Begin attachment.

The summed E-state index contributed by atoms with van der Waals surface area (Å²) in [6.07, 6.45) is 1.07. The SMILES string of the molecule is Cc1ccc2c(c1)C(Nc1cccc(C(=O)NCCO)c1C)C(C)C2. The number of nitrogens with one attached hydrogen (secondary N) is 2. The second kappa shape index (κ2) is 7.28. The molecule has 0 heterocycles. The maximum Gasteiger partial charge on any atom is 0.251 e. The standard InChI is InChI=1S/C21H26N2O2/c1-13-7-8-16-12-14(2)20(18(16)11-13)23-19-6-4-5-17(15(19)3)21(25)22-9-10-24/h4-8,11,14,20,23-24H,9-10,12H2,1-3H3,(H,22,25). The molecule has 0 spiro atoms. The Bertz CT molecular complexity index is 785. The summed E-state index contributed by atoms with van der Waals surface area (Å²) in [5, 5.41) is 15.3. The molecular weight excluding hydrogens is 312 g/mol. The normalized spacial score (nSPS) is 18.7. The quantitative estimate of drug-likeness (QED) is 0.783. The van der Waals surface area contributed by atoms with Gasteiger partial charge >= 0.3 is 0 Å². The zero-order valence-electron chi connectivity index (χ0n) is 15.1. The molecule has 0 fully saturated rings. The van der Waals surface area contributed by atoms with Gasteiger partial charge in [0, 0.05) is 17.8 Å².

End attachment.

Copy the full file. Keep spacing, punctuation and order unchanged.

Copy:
The summed E-state index contributed by atoms with van der Waals surface area (Å²) in [6.07, 6.45) is 1.07. The SMILES string of the molecule is Cc1ccc2c(c1)C(Nc1cccc(C(=O)NCCO)c1C)C(C)C2. The number of nitrogens with one attached hydrogen (secondary N) is 2. The second kappa shape index (κ2) is 7.28. The molecule has 0 heterocycles. The maximum Gasteiger partial charge on any atom is 0.251 e. The standard InChI is InChI=1S/C21H26N2O2/c1-13-7-8-16-12-14(2)20(18(16)11-13)23-19-6-4-5-17(15(19)3)21(25)22-9-10-24/h4-8,11,14,20,23-24H,9-10,12H2,1-3H3,(H,22,25). The molecule has 0 spiro atoms. The Bertz CT molecular complexity index is 785. The summed E-state index contributed by atoms with van der Waals surface area (Å²) in [5, 5.41) is 15.3. The molecular weight excluding hydrogens is 312 g/mol. The normalized spacial score (nSPS) is 18.7. The quantitative estimate of drug-likeness (QED) is 0.783. The van der Waals surface area contributed by atoms with Gasteiger partial charge >= 0.3 is 0 Å². The zero-order valence-electron chi connectivity index (χ0n) is 15.1. The molecule has 0 fully saturated rings. The van der Waals surface area contributed by atoms with Gasteiger partial charge in [0, 0.05) is 17.8 Å².